Roscovitine Enhances Axonal Regrowth
Repair of peripheral nerve injury normally requires axonal regrowth (Christie et al., 2014). Therefore, we examined the possibility that roscovitine can enhance axon regrowth in ex vivo adult primary neurons. For this experiment, adult male Sprague-Dawley rats were subjected to sciatic nerve transection at the mid-thigh region. After 3 days, L4 to L6 DRG were isolated from these rats, dissociated, and cultured to examine whether roscovitine will affect neurite outgrowth of these pre-injured primary sensory neurons. As with differentiating PC12 cells, we noted increased number and significantly (p < 0.05) longer neurites in cells treated with 0.2 μM roscovitine (Figures 2A,B). At this concentration, the average length of neurites was about twice those of neurons not treated with roscovitine. Interestingly, unlike in PC12 cells, increasing the concentration of roscovitine to 2 and 10 μM did not cause a pattern of increasing neurite length. DRG neuronal cell viability, upon addition of 2 and 10 μM roscovitine, trended toward a decline (data not shown). Although PC12 cells and primary neurons exhibit different sensitivities to roscovitine at 0.2–10 μM, it is clear that roscovitine can cause increased neurite length/axon regrowth in differentiating PC12 cells and preconditioned/pre-injured neurons.
Figure 2. Roscovitine enhances axonal regrowth of pre-injured rat primary dorsal root ganglia (DRG) sensory neurons. (A) Neurons isolated from rat L4–L6 DRGs 3 days after sciatic nerve transection were cultured on laminin and poly-L-lysine coated cover slips in primary neuron media, containing N-2 supplement, BSA and 0.2 ng/ml NGF, in the absence or presence of roscovitine (0.2, 2.0 or 10 μM). After 48 h, cells were fixed in 4% paraformaldehyde and immunostained with β-III tubulin antibody. Scale bar = 50 μM. (B) Axon lengths of DRG neurons exposed to different concentrations of roscovitine. Values are means ± SD of three independent experiments. Statistical significance using student’s t-test was set at p < 0.05*.
Roscovitine Increases the Number of Myelinated Axons that Repopulate Regenerating Rat Sciatic Nerve
Given our in vitro and ex vivo findings, we wondered whether roscovitine would improve axon regrowth in an adult rat in vivo regenerative model following total peripheral nerve trunk transection. A 3–5 mm gap was created after sciatic nerve transection and subsequent nerve retraction of the proximal and distal stumps; a scenario that simulates human nerve injury (Figure 3A). Administration of roscovitine was performed using a silicone conduit as described previously (McDonald and Zochodne, 2003). Repeated injections of 100 μl of 10 μM roscovitine or Ringer’s solution were performed on days 2, 4 and 6 (n = 9). Four of the nine rats were sacrificed for detection of early regenerating fibers on day 7 post-injury. The rest (n = 5) of the animals were analyzed for regenerating myelinated axons on day 21 post-injury. Since myelinated axons have not yet appeared on day 7 post-injury, we performed immunohistochemistry of longitudinal sections at this time point to obtain an index of early outgrowth when the earliest fibers begin to enter the regenerative stump. However, we found that roscovitine had no significant effect on early axon outgrowth in transected sciatic nerve 7 days after treatment (Figures 3B,C). On day 21 post-injury, immunohistochemistry imaging fields are crowded by a host of new fibers making discrete counting problematic. Thus, for day 21 post-injury samples, we analyzed EPON embedded semi-thin sections to appraise early and successful reconstitution of myelinated axons. Indeed, at 21 days following sciatic nerve transection, morphometric analysis of sections from the central portions of the nerve bridges revealed significantly (p < 0.05) increased numbers of repopulating myelinated axons in the roscovitine-treated group compared to the control group (Figures 3D,E left panel). We also assessed axon caliber but found no significant difference between the roscovitine-treated nerves and the control group. Overall, these observations extend our in vitro and ex vivo findings, indicating that roscovitine can be translated into a significant in vivo paradigm, with an impact on myelinated fiber repopulation of regenerating nerves.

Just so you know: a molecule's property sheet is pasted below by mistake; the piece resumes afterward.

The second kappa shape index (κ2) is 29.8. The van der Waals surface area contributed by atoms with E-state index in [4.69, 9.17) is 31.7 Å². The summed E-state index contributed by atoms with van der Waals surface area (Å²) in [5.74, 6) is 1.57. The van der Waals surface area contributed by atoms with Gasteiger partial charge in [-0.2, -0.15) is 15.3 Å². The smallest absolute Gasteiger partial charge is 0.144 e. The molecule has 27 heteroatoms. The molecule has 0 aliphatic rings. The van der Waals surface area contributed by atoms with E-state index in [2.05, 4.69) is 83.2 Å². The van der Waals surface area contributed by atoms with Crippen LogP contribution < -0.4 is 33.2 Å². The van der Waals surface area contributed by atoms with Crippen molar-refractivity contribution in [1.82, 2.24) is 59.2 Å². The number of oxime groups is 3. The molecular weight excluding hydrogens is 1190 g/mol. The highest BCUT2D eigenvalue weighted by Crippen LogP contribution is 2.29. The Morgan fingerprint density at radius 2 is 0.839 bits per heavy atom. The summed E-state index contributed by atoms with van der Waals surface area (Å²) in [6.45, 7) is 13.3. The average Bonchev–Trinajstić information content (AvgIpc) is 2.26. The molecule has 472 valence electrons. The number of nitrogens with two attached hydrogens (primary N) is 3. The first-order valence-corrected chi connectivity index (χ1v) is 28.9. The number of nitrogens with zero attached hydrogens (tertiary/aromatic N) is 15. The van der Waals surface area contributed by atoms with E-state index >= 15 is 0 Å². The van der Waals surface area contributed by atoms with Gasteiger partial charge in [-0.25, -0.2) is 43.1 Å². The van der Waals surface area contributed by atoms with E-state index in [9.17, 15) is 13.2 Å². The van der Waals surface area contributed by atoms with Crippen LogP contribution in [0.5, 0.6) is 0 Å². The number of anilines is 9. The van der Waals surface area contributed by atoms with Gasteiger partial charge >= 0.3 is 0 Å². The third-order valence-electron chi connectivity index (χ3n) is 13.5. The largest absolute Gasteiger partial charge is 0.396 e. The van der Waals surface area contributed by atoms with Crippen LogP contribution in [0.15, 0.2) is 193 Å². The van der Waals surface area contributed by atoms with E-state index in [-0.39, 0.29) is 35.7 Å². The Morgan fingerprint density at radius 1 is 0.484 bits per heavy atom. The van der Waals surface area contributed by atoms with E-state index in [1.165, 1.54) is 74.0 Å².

Figure 3. Roscovitine increases the number of myelinated axons in regenerating rat sciatic nerve. Adult male SD rats were subjected to sciatic nerve transection as described in “Materials and Methods” Section. (A) A schematic diagram showing the sciatic nerve lesion, the regeneration chamber and cutting site of EPON embedded section that lies perpendicular to the direction of the bridge. (B) Analysis of the number of axons with Schwann cells (SC) in control and roscovitine-treated rats 7 days after sciatic nerve transection. Axonal outgrowth were measured by serial counts (fields 1–7) proximal to the distal stump of a cut sciatic nerve by co-immunohistochemical staining for neurofilament (for neurons) and glial fibrillary acid protein (GFAP; for SC). Values are means ± SD; n = 4. Changes in values did not reach to statistical significance using Student’s t-test at p ≤ 0.05. (C) Representative image of axons with SC (examined in B) in control and roscovitine-treated rats at 7 days. Arrowheads are directed at axons. (D) Twenty-one days post-transection, axonal regeneration was evaluated by morphometric analysis of toluidine blue-stained EPON embedded cross sections of sciatic nerve bridges treated with Ringer’s solution (left panel) or 10 μM roscovitine (right panel). Arrow is directed at a myelinated axon. (E) Analysis of the number of myelinated axons (left panel) and axon caliber (right panel) in control (Ringer’s solution-treated) and roscovitine-treated rats 21 days after sciatic nerve transection. Values are means ± SD; n = 5. Statistical significance using student’s t-test was set at p < 0.05*.